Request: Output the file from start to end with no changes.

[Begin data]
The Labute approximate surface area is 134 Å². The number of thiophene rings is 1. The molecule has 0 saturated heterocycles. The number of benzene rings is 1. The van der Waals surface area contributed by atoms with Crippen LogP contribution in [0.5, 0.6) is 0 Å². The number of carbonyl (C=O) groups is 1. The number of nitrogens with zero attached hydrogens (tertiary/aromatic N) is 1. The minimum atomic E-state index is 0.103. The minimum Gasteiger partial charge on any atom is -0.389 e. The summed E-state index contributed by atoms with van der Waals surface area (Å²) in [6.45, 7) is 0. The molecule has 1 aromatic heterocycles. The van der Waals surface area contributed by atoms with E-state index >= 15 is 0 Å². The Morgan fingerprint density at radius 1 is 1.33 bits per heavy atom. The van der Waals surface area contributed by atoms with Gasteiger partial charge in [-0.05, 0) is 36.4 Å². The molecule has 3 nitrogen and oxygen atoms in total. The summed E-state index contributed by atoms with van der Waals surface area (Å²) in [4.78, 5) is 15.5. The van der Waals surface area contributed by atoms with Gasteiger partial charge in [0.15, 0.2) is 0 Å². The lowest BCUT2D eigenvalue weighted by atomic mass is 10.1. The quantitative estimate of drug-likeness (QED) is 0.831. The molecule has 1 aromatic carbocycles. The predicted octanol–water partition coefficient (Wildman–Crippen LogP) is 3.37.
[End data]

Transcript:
The Labute approximate surface area is 134 Å². The number of thiophene rings is 1. The molecule has 0 saturated heterocycles. The number of benzene rings is 1. The van der Waals surface area contributed by atoms with Crippen LogP contribution in [0.5, 0.6) is 0 Å². The number of carbonyl (C=O) groups is 1. The number of nitrogens with zero attached hydrogens (tertiary/aromatic N) is 1. The minimum atomic E-state index is 0.103. The minimum Gasteiger partial charge on any atom is -0.389 e. The summed E-state index contributed by atoms with van der Waals surface area (Å²) in [6.45, 7) is 0. The molecule has 1 aromatic heterocycles. The van der Waals surface area contributed by atoms with E-state index >= 15 is 0 Å². The Morgan fingerprint density at radius 1 is 1.33 bits per heavy atom. The van der Waals surface area contributed by atoms with Gasteiger partial charge in [-0.05, 0) is 36.4 Å². The molecule has 3 nitrogen and oxygen atoms in total. The summed E-state index contributed by atoms with van der Waals surface area (Å²) in [4.78, 5) is 15.5. The van der Waals surface area contributed by atoms with Gasteiger partial charge in [0.15, 0.2) is 0 Å². The lowest BCUT2D eigenvalue weighted by atomic mass is 10.1. The quantitative estimate of drug-likeness (QED) is 0.831. The molecule has 1 aromatic carbocycles. The predicted octanol–water partition coefficient (Wildman–Crippen LogP) is 3.37.